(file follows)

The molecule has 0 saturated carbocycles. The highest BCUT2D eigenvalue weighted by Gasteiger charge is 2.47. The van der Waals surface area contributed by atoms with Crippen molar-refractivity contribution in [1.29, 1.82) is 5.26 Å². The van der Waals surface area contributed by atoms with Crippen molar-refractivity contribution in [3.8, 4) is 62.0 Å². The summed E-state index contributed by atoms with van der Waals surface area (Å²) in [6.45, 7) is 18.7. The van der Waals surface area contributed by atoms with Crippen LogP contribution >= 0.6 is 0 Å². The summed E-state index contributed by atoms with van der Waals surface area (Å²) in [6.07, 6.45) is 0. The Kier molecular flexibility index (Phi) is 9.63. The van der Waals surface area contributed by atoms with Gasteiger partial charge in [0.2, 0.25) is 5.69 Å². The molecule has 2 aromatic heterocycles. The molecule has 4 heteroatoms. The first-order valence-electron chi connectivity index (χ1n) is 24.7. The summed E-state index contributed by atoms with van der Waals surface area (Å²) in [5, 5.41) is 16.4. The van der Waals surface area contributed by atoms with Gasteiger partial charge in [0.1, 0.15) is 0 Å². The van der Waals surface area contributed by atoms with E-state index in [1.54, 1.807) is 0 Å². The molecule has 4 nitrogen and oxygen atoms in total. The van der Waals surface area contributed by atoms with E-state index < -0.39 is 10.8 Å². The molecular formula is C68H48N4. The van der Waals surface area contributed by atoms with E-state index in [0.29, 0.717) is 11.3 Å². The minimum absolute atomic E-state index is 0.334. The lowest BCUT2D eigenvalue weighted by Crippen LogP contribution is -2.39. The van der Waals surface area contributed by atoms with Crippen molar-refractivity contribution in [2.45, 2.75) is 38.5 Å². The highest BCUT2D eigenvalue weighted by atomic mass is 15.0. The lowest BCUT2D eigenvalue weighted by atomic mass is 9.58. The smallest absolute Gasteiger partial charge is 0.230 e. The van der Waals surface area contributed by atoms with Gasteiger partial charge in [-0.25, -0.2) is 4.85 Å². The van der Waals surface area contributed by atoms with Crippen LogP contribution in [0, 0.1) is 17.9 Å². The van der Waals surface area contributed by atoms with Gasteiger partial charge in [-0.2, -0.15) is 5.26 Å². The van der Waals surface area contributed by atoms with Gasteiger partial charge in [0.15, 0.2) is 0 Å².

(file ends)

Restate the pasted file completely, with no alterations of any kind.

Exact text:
The molecule has 0 saturated carbocycles. The highest BCUT2D eigenvalue weighted by Gasteiger charge is 2.47. The van der Waals surface area contributed by atoms with Crippen molar-refractivity contribution in [1.29, 1.82) is 5.26 Å². The van der Waals surface area contributed by atoms with Crippen molar-refractivity contribution in [3.8, 4) is 62.0 Å². The summed E-state index contributed by atoms with van der Waals surface area (Å²) in [6.45, 7) is 18.7. The van der Waals surface area contributed by atoms with Crippen LogP contribution >= 0.6 is 0 Å². The summed E-state index contributed by atoms with van der Waals surface area (Å²) in [6.07, 6.45) is 0. The Kier molecular flexibility index (Phi) is 9.63. The van der Waals surface area contributed by atoms with Gasteiger partial charge in [0.2, 0.25) is 5.69 Å². The molecule has 2 aromatic heterocycles. The molecule has 4 heteroatoms. The first-order valence-electron chi connectivity index (χ1n) is 24.7. The summed E-state index contributed by atoms with van der Waals surface area (Å²) in [5, 5.41) is 16.4. The van der Waals surface area contributed by atoms with Gasteiger partial charge in [0.1, 0.15) is 0 Å². The van der Waals surface area contributed by atoms with E-state index in [1.54, 1.807) is 0 Å². The molecule has 4 nitrogen and oxygen atoms in total. The van der Waals surface area contributed by atoms with E-state index < -0.39 is 10.8 Å². The molecular formula is C68H48N4. The van der Waals surface area contributed by atoms with E-state index in [0.29, 0.717) is 11.3 Å². The minimum absolute atomic E-state index is 0.334. The lowest BCUT2D eigenvalue weighted by Crippen LogP contribution is -2.39. The van der Waals surface area contributed by atoms with Crippen molar-refractivity contribution in [2.45, 2.75) is 38.5 Å². The highest BCUT2D eigenvalue weighted by atomic mass is 15.0. The lowest BCUT2D eigenvalue weighted by atomic mass is 9.58. The smallest absolute Gasteiger partial charge is 0.230 e. The van der Waals surface area contributed by atoms with Gasteiger partial charge in [-0.25, -0.2) is 4.85 Å². The van der Waals surface area contributed by atoms with Crippen LogP contribution in [0, 0.1) is 17.9 Å². The van der Waals surface area contributed by atoms with Gasteiger partial charge in [-0.2, -0.15) is 5.26 Å². The van der Waals surface area contributed by atoms with Gasteiger partial charge in [0.15, 0.2) is 0 Å².